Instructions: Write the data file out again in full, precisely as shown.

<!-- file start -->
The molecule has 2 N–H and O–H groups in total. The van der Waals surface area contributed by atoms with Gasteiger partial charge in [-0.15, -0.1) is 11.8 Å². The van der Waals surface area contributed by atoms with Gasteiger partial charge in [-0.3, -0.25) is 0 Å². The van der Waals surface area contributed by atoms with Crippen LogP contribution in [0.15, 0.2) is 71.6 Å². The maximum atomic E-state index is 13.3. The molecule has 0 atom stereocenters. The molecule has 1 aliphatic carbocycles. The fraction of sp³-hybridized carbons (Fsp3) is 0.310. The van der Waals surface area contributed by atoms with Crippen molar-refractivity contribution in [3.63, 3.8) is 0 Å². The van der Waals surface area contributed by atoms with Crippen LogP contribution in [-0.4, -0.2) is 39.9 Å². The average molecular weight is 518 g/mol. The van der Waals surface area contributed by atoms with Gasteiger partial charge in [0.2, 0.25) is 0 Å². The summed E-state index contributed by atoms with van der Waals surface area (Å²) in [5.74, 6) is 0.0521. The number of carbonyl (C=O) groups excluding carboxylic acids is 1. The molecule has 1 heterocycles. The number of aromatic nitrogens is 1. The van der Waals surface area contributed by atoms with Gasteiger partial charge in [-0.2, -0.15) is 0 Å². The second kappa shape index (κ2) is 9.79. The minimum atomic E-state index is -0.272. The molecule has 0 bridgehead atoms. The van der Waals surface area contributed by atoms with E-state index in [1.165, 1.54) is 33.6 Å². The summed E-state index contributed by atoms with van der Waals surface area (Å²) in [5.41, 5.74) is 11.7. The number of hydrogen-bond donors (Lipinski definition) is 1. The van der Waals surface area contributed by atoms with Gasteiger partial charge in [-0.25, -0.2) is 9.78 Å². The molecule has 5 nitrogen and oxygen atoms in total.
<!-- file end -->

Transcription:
The molecule has 2 N–H and O–H groups in total. The van der Waals surface area contributed by atoms with Gasteiger partial charge in [-0.15, -0.1) is 11.8 Å². The van der Waals surface area contributed by atoms with Gasteiger partial charge in [-0.3, -0.25) is 0 Å². The van der Waals surface area contributed by atoms with Crippen LogP contribution in [0.15, 0.2) is 71.6 Å². The maximum atomic E-state index is 13.3. The molecule has 0 atom stereocenters. The molecule has 1 aliphatic carbocycles. The fraction of sp³-hybridized carbons (Fsp3) is 0.310. The van der Waals surface area contributed by atoms with Crippen molar-refractivity contribution in [3.63, 3.8) is 0 Å². The van der Waals surface area contributed by atoms with Crippen LogP contribution in [-0.4, -0.2) is 39.9 Å². The average molecular weight is 518 g/mol. The van der Waals surface area contributed by atoms with Gasteiger partial charge in [0.2, 0.25) is 0 Å². The summed E-state index contributed by atoms with van der Waals surface area (Å²) in [5.74, 6) is 0.0521. The number of carbonyl (C=O) groups excluding carboxylic acids is 1. The molecule has 1 heterocycles. The number of aromatic nitrogens is 1. The van der Waals surface area contributed by atoms with Gasteiger partial charge in [-0.2, -0.15) is 0 Å². The second kappa shape index (κ2) is 9.79. The minimum atomic E-state index is -0.272. The molecule has 0 bridgehead atoms. The van der Waals surface area contributed by atoms with E-state index in [1.165, 1.54) is 33.6 Å². The summed E-state index contributed by atoms with van der Waals surface area (Å²) in [5.41, 5.74) is 11.7. The number of hydrogen-bond donors (Lipinski definition) is 1. The van der Waals surface area contributed by atoms with Gasteiger partial charge in [-0.25, -0.2) is 9.78 Å². The molecule has 5 nitrogen and oxygen atoms in total.